Defining and Shaping Company Culture
Organizational culture is somewhat of a fat term. Every organization, of course, has its own culture and although culture plays a major role in the group’s success, or lack thereof, we often struggle to define it. When it comes to the workplace, what is organizational culture, how is it formed, what impact does it have upon performance and how can it be modified?
What is Organizational Culture in the Workplace?
A company’s organizational culture is its personality. Its attitude. Its values and beliefs. What behaviours are considered acceptable? What are the prevailing styles of communication and interaction within the company? Do things typically operate within a rigid framework of guidelines and processes or is flexibility more highly valued? Are concrete measures put in place to truly work towards the stated goals and priorities of the company or is mere lip service paid to these principles? All of these factors and more will define the culture that permeates the company and will affect the behaviour of those within it in ways that range from subtle to glaringly obvious.
Impacts of Organizational Culture
Culture affects every aspect of a company’s performance. A good company culture where employees feel valued will lead to a stronger degree of motivation, a greater sense of satisfaction and pride, a higher retention rate and, ultimately, better performance. It is obvious that the ways in which team members communicate and interact will be an underlying factor in the quality and nature of the team’s output. Different teams have different goals and operate in varying environments, so there is no one size fits all approach to crafting the ideal culture. Large organizations that pursue specific mandates while operating within tight legal frameworks will likely benefit from a culture of accountability, with high regard for protocol. Companies that rely more heavily upon innovative ideas and nimble action may prefer a more ‘open door’ culture that fosters creativity and takes advantage of good ideas, regardless of where they originate. It goes without saying that a company that can truly create an environment where employees believe that effort will lead to reward, monetary or otherwise, will generally have a more motivated staff.
Shaping Organizational Culture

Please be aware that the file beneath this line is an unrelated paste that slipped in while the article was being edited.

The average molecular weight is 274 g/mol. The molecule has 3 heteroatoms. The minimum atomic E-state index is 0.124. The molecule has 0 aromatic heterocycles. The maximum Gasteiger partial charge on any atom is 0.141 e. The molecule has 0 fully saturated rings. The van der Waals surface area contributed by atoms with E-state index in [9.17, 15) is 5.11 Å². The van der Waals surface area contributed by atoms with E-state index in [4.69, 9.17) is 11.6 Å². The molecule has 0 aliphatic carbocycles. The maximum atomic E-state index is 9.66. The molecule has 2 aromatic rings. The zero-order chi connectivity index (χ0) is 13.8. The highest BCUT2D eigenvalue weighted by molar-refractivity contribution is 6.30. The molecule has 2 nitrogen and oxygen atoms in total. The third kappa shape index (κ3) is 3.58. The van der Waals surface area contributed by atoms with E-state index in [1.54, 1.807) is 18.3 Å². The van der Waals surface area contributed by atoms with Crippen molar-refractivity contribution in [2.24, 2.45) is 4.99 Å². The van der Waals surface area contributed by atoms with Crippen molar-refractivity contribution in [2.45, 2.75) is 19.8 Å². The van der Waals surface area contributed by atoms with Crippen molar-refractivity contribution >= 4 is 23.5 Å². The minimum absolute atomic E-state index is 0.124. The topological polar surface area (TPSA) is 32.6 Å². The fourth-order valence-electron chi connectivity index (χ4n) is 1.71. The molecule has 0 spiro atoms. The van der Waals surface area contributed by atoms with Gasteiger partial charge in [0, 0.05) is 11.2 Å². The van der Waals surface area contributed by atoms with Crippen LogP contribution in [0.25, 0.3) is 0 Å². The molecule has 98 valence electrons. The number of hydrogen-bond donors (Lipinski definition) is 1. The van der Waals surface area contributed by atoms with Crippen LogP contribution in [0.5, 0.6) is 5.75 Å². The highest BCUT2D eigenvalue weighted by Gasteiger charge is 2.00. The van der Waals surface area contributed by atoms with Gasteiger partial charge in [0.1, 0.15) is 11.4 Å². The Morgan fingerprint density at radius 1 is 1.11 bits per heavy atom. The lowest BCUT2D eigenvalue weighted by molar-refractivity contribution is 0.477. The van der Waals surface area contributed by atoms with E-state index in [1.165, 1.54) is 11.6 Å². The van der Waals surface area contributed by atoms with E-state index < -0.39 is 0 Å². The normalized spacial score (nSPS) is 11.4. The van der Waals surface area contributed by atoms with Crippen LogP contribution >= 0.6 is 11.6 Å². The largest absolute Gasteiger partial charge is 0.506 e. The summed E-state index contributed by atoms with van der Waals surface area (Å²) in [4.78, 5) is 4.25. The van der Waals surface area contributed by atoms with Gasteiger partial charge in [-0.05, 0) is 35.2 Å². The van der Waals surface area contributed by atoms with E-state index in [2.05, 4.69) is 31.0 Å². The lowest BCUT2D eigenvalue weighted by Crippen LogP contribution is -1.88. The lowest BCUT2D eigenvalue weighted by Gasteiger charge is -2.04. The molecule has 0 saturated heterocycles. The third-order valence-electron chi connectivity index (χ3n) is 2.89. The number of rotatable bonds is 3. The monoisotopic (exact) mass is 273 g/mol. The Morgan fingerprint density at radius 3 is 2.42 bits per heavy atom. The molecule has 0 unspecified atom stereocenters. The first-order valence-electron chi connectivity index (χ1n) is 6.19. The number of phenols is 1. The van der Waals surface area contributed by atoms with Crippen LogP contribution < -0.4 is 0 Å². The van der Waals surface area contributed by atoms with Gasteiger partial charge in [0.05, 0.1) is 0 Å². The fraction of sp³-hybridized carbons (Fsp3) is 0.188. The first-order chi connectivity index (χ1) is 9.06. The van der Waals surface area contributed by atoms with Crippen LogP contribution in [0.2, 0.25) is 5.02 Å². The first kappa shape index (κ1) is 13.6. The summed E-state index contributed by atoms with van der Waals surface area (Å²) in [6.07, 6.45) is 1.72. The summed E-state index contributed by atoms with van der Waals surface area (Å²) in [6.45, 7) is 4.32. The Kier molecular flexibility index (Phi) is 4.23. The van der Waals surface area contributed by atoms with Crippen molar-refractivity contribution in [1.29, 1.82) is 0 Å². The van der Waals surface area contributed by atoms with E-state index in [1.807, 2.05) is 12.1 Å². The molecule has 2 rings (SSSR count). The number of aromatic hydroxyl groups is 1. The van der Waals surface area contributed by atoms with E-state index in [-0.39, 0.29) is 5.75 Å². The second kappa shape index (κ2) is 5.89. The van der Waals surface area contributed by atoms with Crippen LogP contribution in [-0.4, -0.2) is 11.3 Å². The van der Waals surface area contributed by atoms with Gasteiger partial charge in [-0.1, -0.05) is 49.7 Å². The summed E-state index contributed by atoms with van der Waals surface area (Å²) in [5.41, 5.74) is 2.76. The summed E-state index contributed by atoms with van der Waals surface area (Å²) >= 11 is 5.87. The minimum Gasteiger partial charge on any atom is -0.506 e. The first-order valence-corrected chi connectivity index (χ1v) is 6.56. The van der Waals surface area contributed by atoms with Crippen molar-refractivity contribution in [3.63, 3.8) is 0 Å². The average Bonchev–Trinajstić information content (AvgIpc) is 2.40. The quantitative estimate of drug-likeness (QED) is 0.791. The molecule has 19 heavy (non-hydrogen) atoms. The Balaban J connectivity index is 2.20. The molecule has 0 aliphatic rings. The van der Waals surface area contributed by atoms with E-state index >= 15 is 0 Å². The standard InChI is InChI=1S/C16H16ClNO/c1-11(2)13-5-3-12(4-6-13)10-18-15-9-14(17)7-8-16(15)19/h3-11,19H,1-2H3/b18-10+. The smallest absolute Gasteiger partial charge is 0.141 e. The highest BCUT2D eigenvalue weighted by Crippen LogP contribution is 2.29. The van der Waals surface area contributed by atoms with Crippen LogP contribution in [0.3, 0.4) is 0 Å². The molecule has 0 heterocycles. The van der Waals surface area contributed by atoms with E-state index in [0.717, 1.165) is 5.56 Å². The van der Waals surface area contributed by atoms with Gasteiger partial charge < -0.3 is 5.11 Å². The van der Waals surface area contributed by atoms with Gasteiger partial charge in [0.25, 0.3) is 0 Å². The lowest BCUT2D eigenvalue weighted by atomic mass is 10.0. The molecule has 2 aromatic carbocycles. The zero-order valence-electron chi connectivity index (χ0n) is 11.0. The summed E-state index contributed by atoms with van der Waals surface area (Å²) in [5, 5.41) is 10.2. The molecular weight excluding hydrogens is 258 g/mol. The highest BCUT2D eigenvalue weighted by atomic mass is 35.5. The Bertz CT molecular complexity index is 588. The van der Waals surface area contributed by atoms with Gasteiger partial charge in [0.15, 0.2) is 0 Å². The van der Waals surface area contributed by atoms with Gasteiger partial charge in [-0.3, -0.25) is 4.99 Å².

While organizational culture is difficult to define, it is equally as tricky to shape. Many of the issues companies face, such as labor and facility shortages, can be largely addressed by dedicating money to the problem. Company culture is not such an issue. Policies, practices and behaviours must be evolving in order to shift company culture, but if close attention is not paid to shaping culture, one will emerge on its own, for better or for worse.
Ownership and management set the tone, and must lead by example. Furthermore, it is they that are tasked with developing the hierarchy and rules under which a company operates. It is also imperative that the company’s policies align with stated goals. If a company wishes to decentralize command and provide its employees more autonomy but punishes mistakes, there may be a lack of synergy between policy and practice. Ditto for a company that wants more input from throughout the ranks but has a management team in place that doesn’t make themselves available.
Communication styles play a role in culture. Companies that make good use of task management or messaging software will have greater clarity, so long as there is buy-in from throughout. Even office layout plays a role, with open concept offices designed to encourage interaction or funky furniture used to convey a relaxed tone.
Although culture is largely made up of unwritten rules, official documents such as mission statements can play a role as well if they are clear, visible and emphasized. Compensation systems, reward structures and training programs will all impact the psychology of the employees, hopefully leading to an outcome that resembles the desired culture.
People, Diversity and Hiring to Fit
The other key ingredient in culture is, of course, the people that make up the company. Hiring people that possess the attitudes and personality traits that you wish to see in your company is a key factor. While knowledge can be taught, attitudes are inherent, so an organization must take great care to choose wisely. At the same time it can be perilous to approach recruiting with a closed mind. Employees that don’t share a similar employment history or personal background can often excel in unexpected areas. Hiring to fit a company culture does not mean hiring a staff that are homogeneous in terms of age, gender or ethnicity. In fact, diversity often leads to a greater breadth of experience and valuable input.
At the end of the day organizations consist of people and we humans are complicated creatures, not as programmable or predictable as software. As an organization, shaping culture is best achieved through carefully considered initiatives, diligence and through creating a corporate structure that meshes with the culture the organization hopes to cultivate. Although volumes have been written on the topic of organizational behaviour, the most important thing to remember is that shaping a company’s culture is an ongoing process and an eternal work in progress.
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